Tiling Tips From Tile Experts
Now that you know how to tile, here are some tile tips to help make those tiling projects come out great. Before we get to the general tiling tips, though, I want to give you an overall tiling grout crash course. These words come straight from the best builder, home improver and craftsman I've ever known, my Dad. So listen up.
First things first... Grouting is not difficult if you start with the proper mixture consistency and the proper attitude. Oh, and it also helps to have knee pads and a healthy back. Now, there is a basic difference between wall and floor grout. Wall grout is usually fine-powdered Portland cement, and the joints you are generally working with are 1/8" wide or less. Floor grout, on the other hand, is used with much larger joints and often has sand in it to prevent cracking when the grout dries. The silica sand used in this application has two jobs. Firstly, it makes the grout very durable, and secondly the sand takes up space. The second role is extremely helpful because the grout will shrink as it dries, and, without sand, it would crack.
As far as the consistency, it should be thick enough to be workable so it can be spread with a rubber float, but not so wet that it will run. A texture akin to that of sour cream consistency would probably be too thin, so maybe smooth peanut butter is a good analogy. When the grout is this stiff, it fills the joints to the top and doesn't form valleys when wiped with a sponge. Remember to mix only a small amount at a time because you'll be spending time smoothing and removing excess grout, and during this process, the unused grout in the pan can dry out and harden.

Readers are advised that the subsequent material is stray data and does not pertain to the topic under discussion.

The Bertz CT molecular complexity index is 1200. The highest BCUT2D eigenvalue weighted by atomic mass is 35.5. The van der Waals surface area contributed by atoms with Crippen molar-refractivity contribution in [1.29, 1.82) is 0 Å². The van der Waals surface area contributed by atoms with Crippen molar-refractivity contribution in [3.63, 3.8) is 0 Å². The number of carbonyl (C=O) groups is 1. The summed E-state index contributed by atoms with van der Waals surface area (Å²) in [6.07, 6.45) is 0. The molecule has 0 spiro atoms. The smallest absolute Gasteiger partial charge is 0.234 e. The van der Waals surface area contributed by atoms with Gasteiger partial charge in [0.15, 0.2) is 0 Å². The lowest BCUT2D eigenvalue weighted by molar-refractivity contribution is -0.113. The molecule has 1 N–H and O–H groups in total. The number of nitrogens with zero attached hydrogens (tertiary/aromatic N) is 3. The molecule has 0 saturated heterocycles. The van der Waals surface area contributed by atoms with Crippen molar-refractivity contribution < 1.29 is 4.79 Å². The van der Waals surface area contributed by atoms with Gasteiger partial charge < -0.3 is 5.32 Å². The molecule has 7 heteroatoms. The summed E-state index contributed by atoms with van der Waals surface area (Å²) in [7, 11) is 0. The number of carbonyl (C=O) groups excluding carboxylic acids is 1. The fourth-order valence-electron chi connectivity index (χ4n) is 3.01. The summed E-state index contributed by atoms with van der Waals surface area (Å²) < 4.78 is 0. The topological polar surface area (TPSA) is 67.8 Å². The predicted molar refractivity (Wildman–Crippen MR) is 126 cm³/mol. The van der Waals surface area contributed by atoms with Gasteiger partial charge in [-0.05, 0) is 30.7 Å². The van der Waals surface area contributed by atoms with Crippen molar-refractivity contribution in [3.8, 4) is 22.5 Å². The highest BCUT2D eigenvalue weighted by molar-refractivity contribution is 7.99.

Now that we know the basics and the fundamentals, here are some helpful wall and floor tile tips to help your tiling projects go smoothly.
Grouting tile tips
Grout with a rubber trowel for best results.
Push the grout into the joints by moving the trowel first in line with the tiles and then diagonal to them.
Use spacers all around each tile to create even grout lines, but make sure spacers used in a wall tiling project are no bigger than 1/8" to ensure easy sealing.
Spacers are unnecessary when using self-spacing tiles, unless you want the gap to be larger than the space that the attached spacers will create.
Remember to remove the spacers prior to grouting. (So simple, yet you'd be amazed how many people forget this basic step.)
When using polished marble tiles, use non-sanded grout so the polished tiles will not be scratched by the abrasive grout.
When cleaning off excess grout, rinse sponge frequently so you are always using a clean sponge.
These are just the grouting tile tips. If you are looking for more tiling projects tips, check out our other tiling tips article.